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25th Anniversary Issue

Current 25: Spurs still cashing in on Bexar voters' generosity

2001-2005

Would you spend $315.36 for an evening of basketball with your family?

According to the 2010 NBA Fan Cost Index, released yearly by the Illinois-based Team Marking Report, that’s how much it costs for a family of four in San Antonio to enjoy a game. The amount is arrived at by calculating four tickets, two small draft beers, four small sodas, four hotdogs, one parking spot (most likely in the next county), two programs, and two of the cheapest adult-sized hats one can find in the team store.

Deducting beers, programs, and hats, you can save about $54.

The good news is that the San Antonio Spurs offer some of the cheapest beer, sodas, and parking in the NBA, according to the Fan Cost. The bad news is the Spurs’ total cost is still more than $27 above the league average — or one beer, two sodas, two hotdogs, and a better parking spot.

To fill the AT&T Center (originally the SBC Center) game after game, the Spurs’ management knew the best strategy involved winning. Between 2002 and 2007, the team won an astounding three titles. Take out a Derek Fisher .04-second buzzer beater in 2004 and a 2006 heartbreaking Game 7 loss to the Dallas Mavericks, and the Spurs could have very well been looking at five straight years of utter dominance.

Prior to that illustrious run, local voters were being asked about more than ticket prices. In the build-up to a November 1999 vote they were being asked to publicly fund a new arena. More than 60 percent of Bexar County voters checked the “yes” box, agreeing to pay $146.5 million for the arena. By establishing a 1.75-percent hotel-occupancy tax and a 5-percent motor vehicle rental tax to cover the costs, Bexar voters showed that while, yeah, we wanted the thing, we wanted our weekend and summer guests to foot the bill.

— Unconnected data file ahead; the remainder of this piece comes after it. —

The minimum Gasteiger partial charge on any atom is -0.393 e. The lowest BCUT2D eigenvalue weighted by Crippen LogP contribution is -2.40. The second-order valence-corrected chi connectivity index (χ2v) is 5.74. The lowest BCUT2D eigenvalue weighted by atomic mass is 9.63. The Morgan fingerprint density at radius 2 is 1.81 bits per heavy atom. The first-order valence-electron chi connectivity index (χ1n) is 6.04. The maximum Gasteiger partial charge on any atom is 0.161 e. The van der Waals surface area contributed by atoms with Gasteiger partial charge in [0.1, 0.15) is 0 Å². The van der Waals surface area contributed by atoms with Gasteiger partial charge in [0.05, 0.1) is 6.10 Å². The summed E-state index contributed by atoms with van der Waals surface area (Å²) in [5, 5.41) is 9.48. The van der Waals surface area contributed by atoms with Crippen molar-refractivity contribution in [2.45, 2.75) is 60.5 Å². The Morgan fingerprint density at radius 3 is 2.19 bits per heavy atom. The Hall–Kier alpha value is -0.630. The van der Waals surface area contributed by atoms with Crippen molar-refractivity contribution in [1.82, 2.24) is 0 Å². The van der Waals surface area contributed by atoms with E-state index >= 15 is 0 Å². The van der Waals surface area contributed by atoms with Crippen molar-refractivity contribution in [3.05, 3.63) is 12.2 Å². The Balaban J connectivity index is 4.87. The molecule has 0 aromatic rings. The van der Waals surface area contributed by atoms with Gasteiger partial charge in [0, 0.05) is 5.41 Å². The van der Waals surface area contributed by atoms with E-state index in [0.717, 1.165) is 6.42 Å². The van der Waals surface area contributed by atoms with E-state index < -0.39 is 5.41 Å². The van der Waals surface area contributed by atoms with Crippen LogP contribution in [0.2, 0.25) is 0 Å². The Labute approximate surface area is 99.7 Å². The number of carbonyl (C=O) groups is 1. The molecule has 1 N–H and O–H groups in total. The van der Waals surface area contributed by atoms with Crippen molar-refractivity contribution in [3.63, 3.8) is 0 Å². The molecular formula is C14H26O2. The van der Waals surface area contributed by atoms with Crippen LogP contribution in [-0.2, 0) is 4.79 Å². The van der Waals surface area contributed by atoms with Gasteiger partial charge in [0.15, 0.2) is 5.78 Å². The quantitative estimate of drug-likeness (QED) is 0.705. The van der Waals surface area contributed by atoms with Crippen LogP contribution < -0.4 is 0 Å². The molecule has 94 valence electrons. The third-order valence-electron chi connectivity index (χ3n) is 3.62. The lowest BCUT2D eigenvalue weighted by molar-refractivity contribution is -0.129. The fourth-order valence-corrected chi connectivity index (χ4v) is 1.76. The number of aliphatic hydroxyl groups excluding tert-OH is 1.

The high price of sporting arenas is not only a San Antonio issue, but one concerned citizens across the United States grapple with. On one side of the debate, spectators frequently wonder why they should be footing the majority of the bill for the millionaire owners of private enterprise (corporate welfare, anyone?). On the other side, team owners frequently respond with blackmail (don’t want to lose your team to another city? Pony up.). Look up the Seattle SuperSonics for a case in point.

Call it coincidence, but the November night the measure passed with more than 60 percent of the vote was the same night the Spurs kicked off their 1999-2000 season with Commissioner David Stern handing out the team’s first-ever championship rings. “The Spurs took advantage of the community high after winning the championship and capitalized on that,” said Heywood Sanders, professor of public policy at the University of Texas at San Antonio.

Former mayor Howard Peak had long contended that if the Spurs were to receive a new arena it should be funded by a one-eighth-cent sales tax so as not to penalize our prized tourism. Peak also wanted the new arena to be located directly adjacent to the city-owned Alamodome and close to downtown restaurants and hotels.

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